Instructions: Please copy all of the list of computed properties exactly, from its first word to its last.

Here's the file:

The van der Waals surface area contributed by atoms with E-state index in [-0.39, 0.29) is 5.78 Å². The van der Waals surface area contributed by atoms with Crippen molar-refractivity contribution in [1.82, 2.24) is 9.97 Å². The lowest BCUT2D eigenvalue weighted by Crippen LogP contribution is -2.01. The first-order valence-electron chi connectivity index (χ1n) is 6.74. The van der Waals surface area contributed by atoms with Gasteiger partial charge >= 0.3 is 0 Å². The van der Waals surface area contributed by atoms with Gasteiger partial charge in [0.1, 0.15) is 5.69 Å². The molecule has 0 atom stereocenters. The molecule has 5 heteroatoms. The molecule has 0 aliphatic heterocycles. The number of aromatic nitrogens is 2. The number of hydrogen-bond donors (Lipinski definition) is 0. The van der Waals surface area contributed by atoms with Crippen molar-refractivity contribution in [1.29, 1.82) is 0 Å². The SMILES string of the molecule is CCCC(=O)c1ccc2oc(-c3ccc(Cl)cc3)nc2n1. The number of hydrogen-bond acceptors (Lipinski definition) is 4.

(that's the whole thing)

The van der Waals surface area contributed by atoms with E-state index in [-0.39, 0.29) is 5.78 Å². The van der Waals surface area contributed by atoms with Crippen molar-refractivity contribution in [1.82, 2.24) is 9.97 Å². The lowest BCUT2D eigenvalue weighted by Crippen LogP contribution is -2.01. The first-order valence-electron chi connectivity index (χ1n) is 6.74. The van der Waals surface area contributed by atoms with Gasteiger partial charge >= 0.3 is 0 Å². The van der Waals surface area contributed by atoms with Gasteiger partial charge in [0.1, 0.15) is 5.69 Å². The molecule has 0 atom stereocenters. The molecule has 5 heteroatoms. The molecule has 0 aliphatic heterocycles. The number of aromatic nitrogens is 2. The number of hydrogen-bond donors (Lipinski definition) is 0. The van der Waals surface area contributed by atoms with Crippen molar-refractivity contribution in [1.29, 1.82) is 0 Å². The SMILES string of the molecule is CCCC(=O)c1ccc2oc(-c3ccc(Cl)cc3)nc2n1. The number of hydrogen-bond acceptors (Lipinski definition) is 4.